Orchard Street Sofa #9: Its finally starting to look like a sofa

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Blog entry by AandCstyle posted 02-22-2016 12:43 AM 1688 reads 0 times favorited 7 comments Add to Favorites Watch
« Part 8: A very short day Part 9 of Orchard Street Sofa series Part 10: Another under-productive day »

First of all, my photographer apologizes for the lack of pix today. His excuse is that he was so enthralled by the work that he forgot to take pix of the various steps.

You may recall that yesterday, I got the square mortises cut in the arms so the first agenda item today was to fit the tenons to the mortises. I used a spoke shave, a chisel (sharpened again) and a block plane to shave the tenons down to size and to enlarge the mortises as needed. As Willie pointed out yesterday, this is a fairly time consuming part of the project. I am not happy with my results, but I will not make another set of arms so all the world can see another of my opportunities for improvement. There is about 1/32” gap on the tenon sides. I think this was caused by removing the waste with a 1.375” Forstner bit in a hand held drill. It worked for Paolini, but I will try something different in the future. :(

Here is the spoke shave in action:

And here are the arms in position.

Once the sofa ends were under control, it was time to make the mortises for the front and back rails. Due to the size of the legs (2¼” and the mortises being 1½”) there was interference. There are various options to address this issue and I chose to put the side tenon in place when cutting the mortises for the front and back rails. I clamped the leg with the side tenon in place to cut the front and back mortises. Hopefully, that will be visible here.

A down side of using the MortisePal (or any plunge router jig) on long pieces is that you end up cutting those mortises while holding the router at an angle. However, the MortisePal was up to the task and I didn’t feel any safety concerns and the mortises were good.

I had to make some more floating tenons, but I have already shown the process I use. After completing that, it was time for a dry fit.

Overall, I am satisfied with the project, excepting the arm mortises, but I am thinking about possible tactics to minimize their visual impact.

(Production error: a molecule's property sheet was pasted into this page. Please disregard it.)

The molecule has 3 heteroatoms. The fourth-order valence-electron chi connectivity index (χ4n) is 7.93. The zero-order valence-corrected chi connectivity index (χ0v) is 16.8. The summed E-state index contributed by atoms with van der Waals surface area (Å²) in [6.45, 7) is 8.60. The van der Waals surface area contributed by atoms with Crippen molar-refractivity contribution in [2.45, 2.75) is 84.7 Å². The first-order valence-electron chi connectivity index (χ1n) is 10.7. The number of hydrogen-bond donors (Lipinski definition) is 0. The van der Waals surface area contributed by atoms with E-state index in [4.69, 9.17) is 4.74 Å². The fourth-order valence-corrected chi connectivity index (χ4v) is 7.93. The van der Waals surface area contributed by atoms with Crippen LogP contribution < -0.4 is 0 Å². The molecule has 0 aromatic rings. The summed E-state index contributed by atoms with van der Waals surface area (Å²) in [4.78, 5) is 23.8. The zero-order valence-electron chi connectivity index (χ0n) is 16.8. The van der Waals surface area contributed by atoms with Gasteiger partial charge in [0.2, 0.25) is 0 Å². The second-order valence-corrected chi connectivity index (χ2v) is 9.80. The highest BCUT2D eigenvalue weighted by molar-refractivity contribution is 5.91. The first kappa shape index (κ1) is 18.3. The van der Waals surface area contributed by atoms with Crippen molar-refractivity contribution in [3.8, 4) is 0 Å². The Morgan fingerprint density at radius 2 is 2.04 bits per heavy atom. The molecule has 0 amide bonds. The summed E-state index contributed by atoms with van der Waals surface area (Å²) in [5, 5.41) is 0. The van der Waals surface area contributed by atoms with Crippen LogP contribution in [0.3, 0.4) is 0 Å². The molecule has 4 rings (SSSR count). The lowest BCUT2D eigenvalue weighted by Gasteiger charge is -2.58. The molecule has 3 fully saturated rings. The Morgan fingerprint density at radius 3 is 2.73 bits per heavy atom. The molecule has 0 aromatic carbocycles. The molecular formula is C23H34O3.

Thanks for reading.

-- Art

7 comments so far

View Alongiron's profile


654 posts in 3303 days

#1 posted 02-22-2016 12:54 AM

One word….Sweet!!

-- Measure twice and cut once.....sneak up on it! Steve Lien

View CaptainSkully's profile


1612 posts in 4168 days

#2 posted 02-22-2016 01:40 AM

Beautiful! What about expanding the arm mortises on purpose, then filling the gap with black tinted epoxy? Then it will look like a “design feature”.

Normally, one creates the mortise, then fits the tenon. In this particular case, I believe the process is reversed as shown in your procedure.

-- You can't control the wind, but you can trim your sails

View Bobsboxes's profile


1405 posts in 3274 days

#3 posted 02-22-2016 01:46 AM

Very nice, great easy to follow blog.

-- Bob in Montana. Kindness is the Language the blind can see and deaf can hear. - Mark Twain

View Luddite's profile


232 posts in 1848 days

#4 posted 02-22-2016 12:30 PM


Excellent work strategy with the front and back rails. I was curious how you’d accomplish the mortising. Overall that would be easier than cutting tenons on the long boards.

Best of luck on the sidearm tenons.

thanks for sharing.

-- T Loftus -- Just on the edge of common sense

View splintergroup's profile


3219 posts in 1832 days

#5 posted 02-22-2016 05:57 PM

I’ve been quietly enjoying the ride till now but this last photo says it all, well done!

I am glad to see someone else work through the curves and angles before I ever try it, nice that you have several days in a row to ‘git’er done’.

View AandCstyle's profile


3265 posts in 2867 days

#6 posted 02-23-2016 12:32 AM

Steve, thank you!

Captain, thanks for the suggestion. I will add it to the options.

Bob, thank you!

Terry, you are right, long stock is a bear to handle and control no matter how you do it.

Splinter, thank you! That is one of the nice things about being retired. :)))

-- Art

View Frustrator's profile


92 posts in 1659 days

#7 posted 02-24-2016 10:59 AM

Cant see any pictures?

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